Where monks' memories linger

00:19, Aug 06 2012
SEABIRDS' PATCH: Little Skellig is home to tens of thousands of seabirds and a very substantial whiff of guano.
REMOTE ISLES: Little Skellig in the middle distance viewed from a monastery terrace. The stone structures in the foreground are part of an entry gate.
MONKS' QUARTERS: Three of the monks' cells on Great Skellig - all constructed using drystone technique, and each thought to have housed three monks.
GREAT HEIGHTS: The final flight of more than 600 steps leads up to the monastic ruins on Great Skellig.
PHOTOGENIC: The Skellig puffins seem unafraid of humans and were almost always ready to pose for photos.

The door into the wheelhouse of the Sea Quest, has, rather like the road in the Irish blessing, risen up to greet me with a thwack on the cheek bone.

The vessel is being tossed from Atlantic wave to wave, cork-screwing from trough to trough like a sock in a washing machine. One second's loosening of my grip on the rail was all it needed.

The Sea Quest belongs to Seanie O'Murphy. He is standing beside today's skipper, peering through the rain and spray-lashed window at the swells, which I reckon at times top the six-metre mark. I watch his body language more than I watch the sea. He looks alert, even a little tense, but not panic-stricken.

He can't remember how many times he has made the 11-kilometre crossing between Portmagee, on Ireland's southern coast, and the Skellig Islands.

Seanie says today is just about on the cusp of being too rough. Beside him, David the skipper, legs braced against the motion of the heaving seas, grapples with the wheel. "T'is a bit lumpy," Seanie remarks.

Seanie is a Kerryman, as is my guide, Frank, who is standing beside me.


"I went to school with Seanie," says Frank, which apparently is all the reassurance I should need.

Here, where the Atlantic collides with this isolated, often soggy outpost of Europe, they breed them tough, taciturn at times. Emotions are kept in check, until at least a couple of Guinness. While the rest of the world takes delight in Irish jokes, the Irish in turn target the Kerryman: "How do you get 12 Kerryman into a Mini? Tell them it's going to Dublin." I attempt to wipe my glasses free of salt spray and rain.

"Can't imagine why I forgot my sun cream today, After all, it is summer," I remark to Frank.

"Don't worry. In Kerry, we don't tan, we rust," he replies.

Meanwhile, Seanie has sat down and is somehow managing to pour himself a cup of tea from a flask.

Ahead of us, somewhere, are the Skellig Islands, two craggy pinnacles of rock that rise up from the Atlantic like mountain peaks thrusting through a blanket of cloud.

The first sign that we have not been swept out towards Newfoundland is in the form of seabirds skimming over the now abating waves. Some I recognise, like the gannets with their sleek, elegant profiles, but others I can't. "Guillemots and kittiwakes," says Frank.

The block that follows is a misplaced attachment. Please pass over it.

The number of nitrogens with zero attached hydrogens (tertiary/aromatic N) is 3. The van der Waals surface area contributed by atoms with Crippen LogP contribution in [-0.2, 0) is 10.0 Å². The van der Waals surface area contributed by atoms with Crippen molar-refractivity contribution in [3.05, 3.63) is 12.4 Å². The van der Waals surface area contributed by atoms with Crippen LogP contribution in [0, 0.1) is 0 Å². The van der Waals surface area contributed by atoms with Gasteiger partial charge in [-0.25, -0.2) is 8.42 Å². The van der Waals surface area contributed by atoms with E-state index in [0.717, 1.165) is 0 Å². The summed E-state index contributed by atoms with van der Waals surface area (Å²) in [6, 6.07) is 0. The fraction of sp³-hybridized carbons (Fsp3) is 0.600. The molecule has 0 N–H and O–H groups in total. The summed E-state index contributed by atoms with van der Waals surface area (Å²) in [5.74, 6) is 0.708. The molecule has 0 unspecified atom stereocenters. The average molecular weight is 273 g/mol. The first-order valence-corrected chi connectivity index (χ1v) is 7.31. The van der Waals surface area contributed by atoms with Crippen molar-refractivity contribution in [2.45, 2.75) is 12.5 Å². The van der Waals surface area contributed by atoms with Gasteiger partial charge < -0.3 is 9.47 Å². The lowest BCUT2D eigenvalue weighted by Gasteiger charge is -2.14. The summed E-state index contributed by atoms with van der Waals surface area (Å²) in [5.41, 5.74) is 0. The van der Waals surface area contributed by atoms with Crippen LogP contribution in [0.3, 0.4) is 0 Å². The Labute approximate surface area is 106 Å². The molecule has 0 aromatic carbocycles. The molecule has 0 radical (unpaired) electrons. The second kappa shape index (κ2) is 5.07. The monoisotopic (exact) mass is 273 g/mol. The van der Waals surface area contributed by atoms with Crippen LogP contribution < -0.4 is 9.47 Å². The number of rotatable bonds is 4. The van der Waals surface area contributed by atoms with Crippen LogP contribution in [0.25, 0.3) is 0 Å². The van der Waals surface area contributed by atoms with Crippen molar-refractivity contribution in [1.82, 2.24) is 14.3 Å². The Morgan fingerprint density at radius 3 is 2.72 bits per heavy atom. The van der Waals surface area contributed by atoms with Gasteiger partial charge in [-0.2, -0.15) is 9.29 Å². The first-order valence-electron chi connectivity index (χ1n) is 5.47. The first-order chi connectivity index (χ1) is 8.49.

A shaft of sunlight strikes the water and through the murk ahead the outlines of Great Skellig and Little Skellig take shape. Little Skellig is closest, and appears to be dusted with snow. As we approach the leeside of the island and encounter slightly more gentle seas, the true origins of the white-capped rocks become obvious.

Little Skellig is home to tens of thousands of seabirds, including one of the world's largest breeding populations of northern gannets. We are several hundred metres from the cliffs, but the stench of guano is almost overpowering. Nesting along with the gannets on the cliffs that rear up 134 metres from the sea are Manx shearwater and storm petrels. The sky above us is full of wheeling, screeching seabirds.

One kilometre away is Great Skellig, also known as Skellig Michael. The precipitous flanks of Great Skellig are partly clothed in swaths of green among the ridges of sandstone. David brings the Sea Quest into the stone quay at Blind Man's Cove, where people have been making landfall for at least 1200 years. While Little Skellig is a haven for birds, it's the humans who once inhabited Great Skellig who have made that island famous. Well, that and the several thousand puffins which nest there every summer.

Puffins are irresistible little scene-stealers, with their black and white plumage and scarlet and gold beaks. Those on Great Skellig are also extremely tame and can be admired at close quarters. In fact, I'm convinced the puffins were deliberately posing in fetching positions among clumps of pink sea thrift and rocky outcrops.

Climbing up the side of the island on more than 600 steps of uneven surface and unequal depth is demanding, and not made any easier by puffins scurrying across almost under one's feet. They are not particularly light-footed on land, but don't compensate for this by being graceful in the sky either.

Puffins fly with a rapid wing-beat, giving the impression that engine failure is always imminent.

They are a welcome distraction on the cliff climb, for there are no railings on the steps, just the occasional length of chain. An almost sheer drop of about 200 metres below the posing puffins, the Atlantic foams among the rocks. Random gusts of wind and the old loose stone make the ascent even less enticing to anyone inclined to vertigo.

The dizzying climb ends at one of the most perfectly preserved medieval Christian monastic sites in the world. No-one knows exactly when monks from the mainland first began to build their beehive cells and oratories (chapels) on this inhospitable rock in the Atlantic, but it's believed to have been some time between the 6th and 8th centuries.